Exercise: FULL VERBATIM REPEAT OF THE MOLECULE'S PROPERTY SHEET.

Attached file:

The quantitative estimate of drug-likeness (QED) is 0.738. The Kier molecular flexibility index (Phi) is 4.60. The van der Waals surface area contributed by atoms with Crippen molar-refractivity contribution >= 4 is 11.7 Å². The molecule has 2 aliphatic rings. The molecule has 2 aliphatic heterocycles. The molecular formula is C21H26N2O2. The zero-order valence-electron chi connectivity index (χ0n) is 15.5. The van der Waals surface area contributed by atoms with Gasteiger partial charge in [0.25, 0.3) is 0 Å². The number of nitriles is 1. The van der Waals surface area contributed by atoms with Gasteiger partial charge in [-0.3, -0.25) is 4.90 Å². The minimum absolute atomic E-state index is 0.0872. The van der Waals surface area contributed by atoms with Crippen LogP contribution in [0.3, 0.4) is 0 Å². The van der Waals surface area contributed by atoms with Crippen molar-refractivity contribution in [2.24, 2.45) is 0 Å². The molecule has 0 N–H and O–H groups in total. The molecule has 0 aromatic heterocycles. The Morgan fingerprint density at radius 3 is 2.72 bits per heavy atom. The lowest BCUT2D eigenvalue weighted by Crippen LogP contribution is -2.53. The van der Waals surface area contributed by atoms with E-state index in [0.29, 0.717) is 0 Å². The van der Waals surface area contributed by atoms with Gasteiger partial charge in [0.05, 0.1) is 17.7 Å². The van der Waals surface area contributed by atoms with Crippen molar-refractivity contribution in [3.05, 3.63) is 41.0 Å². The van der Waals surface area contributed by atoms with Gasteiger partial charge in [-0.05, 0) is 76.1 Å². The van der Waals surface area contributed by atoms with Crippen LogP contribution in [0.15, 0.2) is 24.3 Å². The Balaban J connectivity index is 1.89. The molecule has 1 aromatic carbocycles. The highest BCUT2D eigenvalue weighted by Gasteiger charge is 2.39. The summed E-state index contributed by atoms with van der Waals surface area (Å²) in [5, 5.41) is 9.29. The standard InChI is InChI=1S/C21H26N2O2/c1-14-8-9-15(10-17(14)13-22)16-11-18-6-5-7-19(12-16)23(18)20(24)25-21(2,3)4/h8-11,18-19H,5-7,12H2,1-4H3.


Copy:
The quantitative estimate of drug-likeness (QED) is 0.738. The Kier molecular flexibility index (Phi) is 4.60. The van der Waals surface area contributed by atoms with Crippen molar-refractivity contribution >= 4 is 11.7 Å². The molecule has 2 aliphatic rings. The molecule has 2 aliphatic heterocycles. The molecular formula is C21H26N2O2. The zero-order valence-electron chi connectivity index (χ0n) is 15.5. The van der Waals surface area contributed by atoms with Gasteiger partial charge in [0.25, 0.3) is 0 Å². The number of nitriles is 1. The van der Waals surface area contributed by atoms with Gasteiger partial charge in [-0.3, -0.25) is 4.90 Å². The minimum absolute atomic E-state index is 0.0872. The van der Waals surface area contributed by atoms with Crippen LogP contribution in [0.3, 0.4) is 0 Å². The van der Waals surface area contributed by atoms with Crippen molar-refractivity contribution in [2.24, 2.45) is 0 Å². The molecule has 0 N–H and O–H groups in total. The molecule has 0 aromatic heterocycles. The Morgan fingerprint density at radius 3 is 2.72 bits per heavy atom. The lowest BCUT2D eigenvalue weighted by Crippen LogP contribution is -2.53. The van der Waals surface area contributed by atoms with E-state index in [0.29, 0.717) is 0 Å². The van der Waals surface area contributed by atoms with Gasteiger partial charge in [0.05, 0.1) is 17.7 Å². The van der Waals surface area contributed by atoms with Crippen molar-refractivity contribution in [3.05, 3.63) is 41.0 Å². The van der Waals surface area contributed by atoms with Gasteiger partial charge in [-0.05, 0) is 76.1 Å². The van der Waals surface area contributed by atoms with Crippen LogP contribution in [0.15, 0.2) is 24.3 Å². The Balaban J connectivity index is 1.89. The molecule has 1 aromatic carbocycles. The highest BCUT2D eigenvalue weighted by Gasteiger charge is 2.39. The summed E-state index contributed by atoms with van der Waals surface area (Å²) in [5, 5.41) is 9.29. The standard InChI is InChI=1S/C21H26N2O2/c1-14-8-9-15(10-17(14)13-22)16-11-18-6-5-7-19(12-16)23(18)20(24)25-21(2,3)4/h8-11,18-19H,5-7,12H2,1-4H3.